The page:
PO BOX 67
BOHEMIA, NEW YORK 11716
email address: email@example.com
When the Kratochvil's, Vavra's and Koula's settled in the area in 1855, it fell to Joseph Koula, a cabinet maker, to build homes.The house on the right was on Smithtown Avenue. The picture is undated. The building eventually became part of Frank Huml's cigar factory until the 1930s.
The small building in the center was the home built for Jan and Barbara Vavra. This picture, undated, still has the outside water pump and bucket. The house was also on Smithtown Avenue where it later belonged to Theodore Kruta, one of the town's butchers.
DURING THE SUMMER, THE MUSEUM WILL BE OPEN FOR TOURS BY APPOINTMENT
SEPT. 1 - KEN NOCAR
SEPT. 10 - COMMUNITY YARD SALE
CALL OR EMAIL FOR INFORMATION
MEMORIES OF BOHEMIA
57 RESIDENTS REMEMBER GROWING UP, SCHOOL, FOOD, PEOPLE THEY KNEW
$19.95 + $4.00 POSTAGE
200 PAGES OF CZECH AND
$10.00 + $4.00 POSTAGE
HISTORY WRITTEN FOR THE 1955 CENTENNIAL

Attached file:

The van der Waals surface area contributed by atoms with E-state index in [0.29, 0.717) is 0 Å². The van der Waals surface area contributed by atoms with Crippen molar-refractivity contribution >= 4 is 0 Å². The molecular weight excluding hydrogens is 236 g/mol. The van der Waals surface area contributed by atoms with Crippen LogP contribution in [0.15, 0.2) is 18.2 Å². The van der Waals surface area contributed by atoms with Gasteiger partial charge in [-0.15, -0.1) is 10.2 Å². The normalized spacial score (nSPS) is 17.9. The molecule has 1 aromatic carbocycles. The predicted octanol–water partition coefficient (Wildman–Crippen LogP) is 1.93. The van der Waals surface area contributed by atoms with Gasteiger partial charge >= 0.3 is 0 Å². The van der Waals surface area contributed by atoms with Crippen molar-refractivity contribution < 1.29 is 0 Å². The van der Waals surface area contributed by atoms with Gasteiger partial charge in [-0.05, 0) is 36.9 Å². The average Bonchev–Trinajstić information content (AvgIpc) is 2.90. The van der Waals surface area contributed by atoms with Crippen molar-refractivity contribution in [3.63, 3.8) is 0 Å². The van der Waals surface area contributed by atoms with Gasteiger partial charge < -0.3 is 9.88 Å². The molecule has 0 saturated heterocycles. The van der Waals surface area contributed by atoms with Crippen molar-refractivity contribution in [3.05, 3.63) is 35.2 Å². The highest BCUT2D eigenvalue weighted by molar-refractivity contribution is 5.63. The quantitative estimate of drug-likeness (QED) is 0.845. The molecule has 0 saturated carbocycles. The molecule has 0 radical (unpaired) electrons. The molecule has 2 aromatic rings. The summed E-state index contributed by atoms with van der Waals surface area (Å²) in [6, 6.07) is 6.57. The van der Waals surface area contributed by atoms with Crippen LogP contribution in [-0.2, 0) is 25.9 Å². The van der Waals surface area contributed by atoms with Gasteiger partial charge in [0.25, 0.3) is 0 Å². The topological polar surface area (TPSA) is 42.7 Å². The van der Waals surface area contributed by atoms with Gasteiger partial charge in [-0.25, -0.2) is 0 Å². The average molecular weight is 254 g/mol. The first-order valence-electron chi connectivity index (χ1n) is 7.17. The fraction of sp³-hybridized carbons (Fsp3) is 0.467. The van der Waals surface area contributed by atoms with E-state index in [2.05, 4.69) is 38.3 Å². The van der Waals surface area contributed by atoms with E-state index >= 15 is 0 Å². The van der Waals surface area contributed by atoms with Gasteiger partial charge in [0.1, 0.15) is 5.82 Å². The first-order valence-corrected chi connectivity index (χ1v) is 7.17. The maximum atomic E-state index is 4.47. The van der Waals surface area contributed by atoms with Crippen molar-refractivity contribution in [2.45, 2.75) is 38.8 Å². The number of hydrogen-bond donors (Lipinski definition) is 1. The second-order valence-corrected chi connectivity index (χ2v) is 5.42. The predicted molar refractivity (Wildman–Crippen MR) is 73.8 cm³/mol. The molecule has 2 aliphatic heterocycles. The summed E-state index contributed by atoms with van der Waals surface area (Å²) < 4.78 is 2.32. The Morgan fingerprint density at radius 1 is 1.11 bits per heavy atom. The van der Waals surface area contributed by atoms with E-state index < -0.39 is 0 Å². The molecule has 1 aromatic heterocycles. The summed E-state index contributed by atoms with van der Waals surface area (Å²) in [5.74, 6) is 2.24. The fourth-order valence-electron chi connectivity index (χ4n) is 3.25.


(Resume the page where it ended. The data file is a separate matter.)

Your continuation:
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Founded in 1855, the population and number of children in Bohemia grew. In 1869, the first one-room school, built for $600, opened with 48 students. The one teacher's salary was $180 yearly
Further growth called for a larger facility. This four-room structure was built in 1903. By then, teachers' salaries had grown to $10 a week. This building burned in 1977.
St. John Nepomucene Catholic School opened in 1924. Staffed by the School Sisters of Notre Dame, it had two classrooms, with four grades in each room. The walls were collapsible so that it could be opened into an auditorium with a stage in front. It burned in 1957.
"BOHEMIA THEN AND NOW" - DVD PREMIER - MAY 15, 2016
President Judy Pedneault introduces the DVD to an appreciative audience and applauds two who star in it.
The half-hour DVD was produced by Chip Williford (Chip Williford Photography) shown above with Judy Smith, (center) BHS vice-president, who secured a $12,000 grant from the Gardiner Foundation to fund the project (along with $6,000 from the BHS) and president Judy Pedneault.
The BHS is very grateful to the Gardiner Foundation for the grant and to Chip Williford for the work of interviewing, studying history and then creating the DVD.